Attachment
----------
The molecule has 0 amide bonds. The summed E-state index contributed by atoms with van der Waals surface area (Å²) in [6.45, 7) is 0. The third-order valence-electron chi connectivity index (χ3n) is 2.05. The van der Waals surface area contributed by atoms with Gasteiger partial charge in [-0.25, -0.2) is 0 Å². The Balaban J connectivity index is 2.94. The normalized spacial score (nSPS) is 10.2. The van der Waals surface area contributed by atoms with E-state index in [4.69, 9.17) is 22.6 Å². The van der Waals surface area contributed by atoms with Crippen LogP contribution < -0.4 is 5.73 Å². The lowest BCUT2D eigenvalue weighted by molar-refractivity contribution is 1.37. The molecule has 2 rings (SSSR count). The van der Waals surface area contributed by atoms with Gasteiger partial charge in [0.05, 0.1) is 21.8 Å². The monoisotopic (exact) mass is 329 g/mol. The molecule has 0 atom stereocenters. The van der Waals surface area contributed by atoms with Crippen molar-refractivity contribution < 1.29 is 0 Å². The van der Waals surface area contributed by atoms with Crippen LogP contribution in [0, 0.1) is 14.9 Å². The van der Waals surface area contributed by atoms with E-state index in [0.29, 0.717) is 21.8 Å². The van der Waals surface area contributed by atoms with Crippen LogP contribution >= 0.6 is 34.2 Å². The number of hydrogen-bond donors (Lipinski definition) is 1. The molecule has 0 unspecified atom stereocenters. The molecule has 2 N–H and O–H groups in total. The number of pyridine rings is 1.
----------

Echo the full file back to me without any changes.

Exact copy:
The molecule has 0 amide bonds. The summed E-state index contributed by atoms with van der Waals surface area (Å²) in [6.45, 7) is 0. The third-order valence-electron chi connectivity index (χ3n) is 2.05. The van der Waals surface area contributed by atoms with Gasteiger partial charge in [-0.25, -0.2) is 0 Å². The Balaban J connectivity index is 2.94. The normalized spacial score (nSPS) is 10.2. The van der Waals surface area contributed by atoms with E-state index in [4.69, 9.17) is 22.6 Å². The van der Waals surface area contributed by atoms with Crippen LogP contribution < -0.4 is 5.73 Å². The lowest BCUT2D eigenvalue weighted by molar-refractivity contribution is 1.37. The molecule has 2 rings (SSSR count). The van der Waals surface area contributed by atoms with Gasteiger partial charge in [0.05, 0.1) is 21.8 Å². The monoisotopic (exact) mass is 329 g/mol. The molecule has 0 atom stereocenters. The van der Waals surface area contributed by atoms with Crippen molar-refractivity contribution < 1.29 is 0 Å². The van der Waals surface area contributed by atoms with Crippen LogP contribution in [0, 0.1) is 14.9 Å². The van der Waals surface area contributed by atoms with E-state index in [0.29, 0.717) is 21.8 Å². The van der Waals surface area contributed by atoms with Crippen LogP contribution >= 0.6 is 34.2 Å². The number of hydrogen-bond donors (Lipinski definition) is 1. The molecule has 0 unspecified atom stereocenters. The molecule has 2 N–H and O–H groups in total. The number of pyridine rings is 1.